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In 1971, I spent seven months traveling around Latin America, from Mexico to Argentina and Brazil. At some point, pressed among a crowd of Indians at the back of a dilapidated bus, my itinerary was taking me from Ayacucho to Cuzco, in the Peruvian Andes, an endless two-day ride. Holes and stones in the dirt road shook the bus in a cloud of dust, and a pot flew off the roof.  The driver stopped, and a passenger ran to pick up the pot. Less than a minute earlier, I had caught sight, sitting along the road, of the cutest little girl I had ever seen anywhere, and could have cried with frustration for being unable to get a picture of her. I took the flying pot as a miracle. The bus’ central aisle was crowded with Indians sitting on bundles, but I scrambled over them toward the door, just as the passenger was returning with the pot. “Adonde estas corriendo?” the driver shouted.  “Where are you running?” “To urinate,” I lied, almost unconsciously. And I ran with a Leica in hand. “This is not the moment!” the driver yelled. “But what the devil are you doing? Come back! …All right. Stay here and wait for tomorrow’s bus.” And having said that, he pulled off. My luggage and most of my film was on that bus, but I refused to worry about them just then. I shot three quick pictures, gave the little girl an avocado pear I carried in my camera bag, and ran back. I would have shot many more pictures, but the bus was getting away, though not going very fast, and I was a runner. Even so, my heart was in my mouth by the time I got back on board. I stared at the driver, not sure how to treat him, and he shrank in his seat while the Indians behind us applauded. But I kept my mouth shut and went back to my seat.  It later occurred to me that for a small tip this man would have given me all the time I needed. How did I not think of it? But that lesson would serve me well on future occasions. Here are the three pictures I managed to get: My third picture of the little girl was soon seen around the world, melting the hearts of women everywhere. It keeps selling to this day, more than any picture I’ve ever taken. Even if, in the middle of nowhere, I had had to spend a day waiting for the next bus and had lost my luggage, the picture would have been worth the trouble. Lessons to draw from this:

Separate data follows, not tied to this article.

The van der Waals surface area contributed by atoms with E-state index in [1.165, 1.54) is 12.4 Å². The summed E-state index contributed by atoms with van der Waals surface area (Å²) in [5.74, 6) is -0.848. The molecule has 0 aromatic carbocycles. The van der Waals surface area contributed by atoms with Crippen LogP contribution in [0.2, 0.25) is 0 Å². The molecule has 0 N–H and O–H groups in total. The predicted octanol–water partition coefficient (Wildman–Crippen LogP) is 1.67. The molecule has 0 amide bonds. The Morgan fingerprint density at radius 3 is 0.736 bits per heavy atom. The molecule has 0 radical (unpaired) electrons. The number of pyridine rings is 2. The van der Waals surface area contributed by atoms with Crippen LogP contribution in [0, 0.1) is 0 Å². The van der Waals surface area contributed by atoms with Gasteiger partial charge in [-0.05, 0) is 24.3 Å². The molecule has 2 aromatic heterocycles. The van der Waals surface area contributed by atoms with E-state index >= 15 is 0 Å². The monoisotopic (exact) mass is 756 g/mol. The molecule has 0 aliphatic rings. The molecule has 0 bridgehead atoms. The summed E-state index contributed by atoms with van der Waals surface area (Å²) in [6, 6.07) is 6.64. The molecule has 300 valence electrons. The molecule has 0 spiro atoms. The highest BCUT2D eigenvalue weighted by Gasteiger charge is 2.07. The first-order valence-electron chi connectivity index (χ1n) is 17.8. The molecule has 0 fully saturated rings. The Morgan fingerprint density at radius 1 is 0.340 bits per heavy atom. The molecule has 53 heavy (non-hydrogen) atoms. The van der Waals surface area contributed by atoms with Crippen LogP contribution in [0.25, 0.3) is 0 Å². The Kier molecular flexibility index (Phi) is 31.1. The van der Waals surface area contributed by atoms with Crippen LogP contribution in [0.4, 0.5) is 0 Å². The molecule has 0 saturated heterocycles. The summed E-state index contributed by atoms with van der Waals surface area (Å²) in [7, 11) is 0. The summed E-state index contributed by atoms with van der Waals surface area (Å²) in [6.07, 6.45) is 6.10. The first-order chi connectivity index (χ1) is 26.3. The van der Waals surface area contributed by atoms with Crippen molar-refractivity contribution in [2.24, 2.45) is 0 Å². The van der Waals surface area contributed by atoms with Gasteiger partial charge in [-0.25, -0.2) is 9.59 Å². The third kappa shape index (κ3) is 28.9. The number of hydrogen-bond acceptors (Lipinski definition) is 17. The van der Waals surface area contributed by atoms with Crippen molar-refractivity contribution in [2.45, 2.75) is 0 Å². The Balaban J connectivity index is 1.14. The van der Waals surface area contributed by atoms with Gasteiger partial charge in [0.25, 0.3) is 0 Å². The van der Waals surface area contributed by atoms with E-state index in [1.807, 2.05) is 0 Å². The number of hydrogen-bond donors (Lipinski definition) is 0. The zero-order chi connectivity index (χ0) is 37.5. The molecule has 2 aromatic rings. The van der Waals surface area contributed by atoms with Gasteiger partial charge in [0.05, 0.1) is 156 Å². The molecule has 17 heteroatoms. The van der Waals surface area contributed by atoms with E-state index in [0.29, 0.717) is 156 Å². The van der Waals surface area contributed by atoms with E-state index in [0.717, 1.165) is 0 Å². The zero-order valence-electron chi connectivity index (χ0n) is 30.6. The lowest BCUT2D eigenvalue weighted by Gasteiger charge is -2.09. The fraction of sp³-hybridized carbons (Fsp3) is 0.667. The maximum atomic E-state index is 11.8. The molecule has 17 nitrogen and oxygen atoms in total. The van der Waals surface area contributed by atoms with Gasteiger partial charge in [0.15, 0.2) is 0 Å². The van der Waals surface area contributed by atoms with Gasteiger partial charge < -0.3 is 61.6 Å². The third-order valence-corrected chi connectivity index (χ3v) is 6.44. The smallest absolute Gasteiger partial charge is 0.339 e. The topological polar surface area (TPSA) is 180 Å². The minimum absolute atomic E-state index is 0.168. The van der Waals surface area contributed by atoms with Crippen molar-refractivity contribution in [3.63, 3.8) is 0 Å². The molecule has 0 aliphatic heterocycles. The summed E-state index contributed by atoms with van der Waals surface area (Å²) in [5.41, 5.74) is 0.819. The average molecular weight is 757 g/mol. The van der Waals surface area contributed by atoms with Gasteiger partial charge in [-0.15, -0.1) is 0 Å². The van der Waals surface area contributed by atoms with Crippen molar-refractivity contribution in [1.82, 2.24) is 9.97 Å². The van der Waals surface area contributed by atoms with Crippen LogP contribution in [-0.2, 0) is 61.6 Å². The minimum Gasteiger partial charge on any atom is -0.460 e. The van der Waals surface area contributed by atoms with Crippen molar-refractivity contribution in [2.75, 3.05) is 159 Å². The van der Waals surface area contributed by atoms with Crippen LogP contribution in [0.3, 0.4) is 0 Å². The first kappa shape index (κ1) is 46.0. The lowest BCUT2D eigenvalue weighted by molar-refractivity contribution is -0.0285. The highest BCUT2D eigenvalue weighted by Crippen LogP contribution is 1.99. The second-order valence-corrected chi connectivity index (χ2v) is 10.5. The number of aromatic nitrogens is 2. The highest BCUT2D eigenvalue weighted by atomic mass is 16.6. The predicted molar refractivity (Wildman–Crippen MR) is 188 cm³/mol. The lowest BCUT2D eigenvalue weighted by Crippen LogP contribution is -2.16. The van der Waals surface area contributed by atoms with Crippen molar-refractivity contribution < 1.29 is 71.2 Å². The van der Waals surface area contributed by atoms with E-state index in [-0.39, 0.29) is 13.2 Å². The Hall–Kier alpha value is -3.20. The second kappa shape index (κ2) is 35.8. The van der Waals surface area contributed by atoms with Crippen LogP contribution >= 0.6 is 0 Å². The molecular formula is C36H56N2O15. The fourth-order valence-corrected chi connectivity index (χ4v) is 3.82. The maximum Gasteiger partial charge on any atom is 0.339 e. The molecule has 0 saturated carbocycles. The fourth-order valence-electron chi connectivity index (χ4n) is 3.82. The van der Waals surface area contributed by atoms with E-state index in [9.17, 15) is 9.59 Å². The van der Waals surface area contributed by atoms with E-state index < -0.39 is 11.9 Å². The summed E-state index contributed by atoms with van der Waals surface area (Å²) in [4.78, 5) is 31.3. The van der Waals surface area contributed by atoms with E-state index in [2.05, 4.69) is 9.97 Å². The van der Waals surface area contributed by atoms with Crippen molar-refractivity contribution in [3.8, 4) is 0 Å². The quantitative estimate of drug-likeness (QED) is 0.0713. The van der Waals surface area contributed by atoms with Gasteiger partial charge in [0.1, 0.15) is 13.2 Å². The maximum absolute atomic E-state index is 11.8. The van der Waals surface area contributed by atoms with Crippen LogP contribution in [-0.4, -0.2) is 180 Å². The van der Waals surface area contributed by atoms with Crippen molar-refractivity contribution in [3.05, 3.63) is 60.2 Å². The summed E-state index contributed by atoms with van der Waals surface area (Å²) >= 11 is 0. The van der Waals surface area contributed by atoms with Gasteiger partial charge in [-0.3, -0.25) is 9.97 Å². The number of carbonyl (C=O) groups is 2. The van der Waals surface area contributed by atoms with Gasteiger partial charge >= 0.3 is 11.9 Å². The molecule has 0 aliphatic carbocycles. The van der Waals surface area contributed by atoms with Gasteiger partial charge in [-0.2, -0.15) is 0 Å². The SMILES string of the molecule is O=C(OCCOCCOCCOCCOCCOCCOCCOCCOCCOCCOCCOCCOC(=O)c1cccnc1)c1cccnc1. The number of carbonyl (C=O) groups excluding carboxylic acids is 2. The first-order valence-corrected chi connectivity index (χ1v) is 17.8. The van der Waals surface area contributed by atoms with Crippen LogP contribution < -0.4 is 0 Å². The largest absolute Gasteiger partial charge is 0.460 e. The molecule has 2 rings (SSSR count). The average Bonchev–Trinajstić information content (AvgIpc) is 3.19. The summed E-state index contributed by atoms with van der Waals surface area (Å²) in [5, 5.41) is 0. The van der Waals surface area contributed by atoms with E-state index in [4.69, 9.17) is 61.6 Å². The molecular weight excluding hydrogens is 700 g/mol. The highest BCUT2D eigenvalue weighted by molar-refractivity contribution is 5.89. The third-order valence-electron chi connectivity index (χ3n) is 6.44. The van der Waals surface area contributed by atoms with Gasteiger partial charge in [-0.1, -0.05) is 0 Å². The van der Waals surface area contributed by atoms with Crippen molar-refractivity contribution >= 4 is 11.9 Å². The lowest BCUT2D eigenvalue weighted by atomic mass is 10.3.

• When going around with a camera in hand, be alert and ready to use it.
  • When facing the chance of a lifetime, grab it. Shoot first and think later.
  • Never be satisfied until you have covered your subject thoroughly.
  • Money talks, especially in the developing world. Always have tip money handy.
  • Stay fit.
  • Write about your experience.

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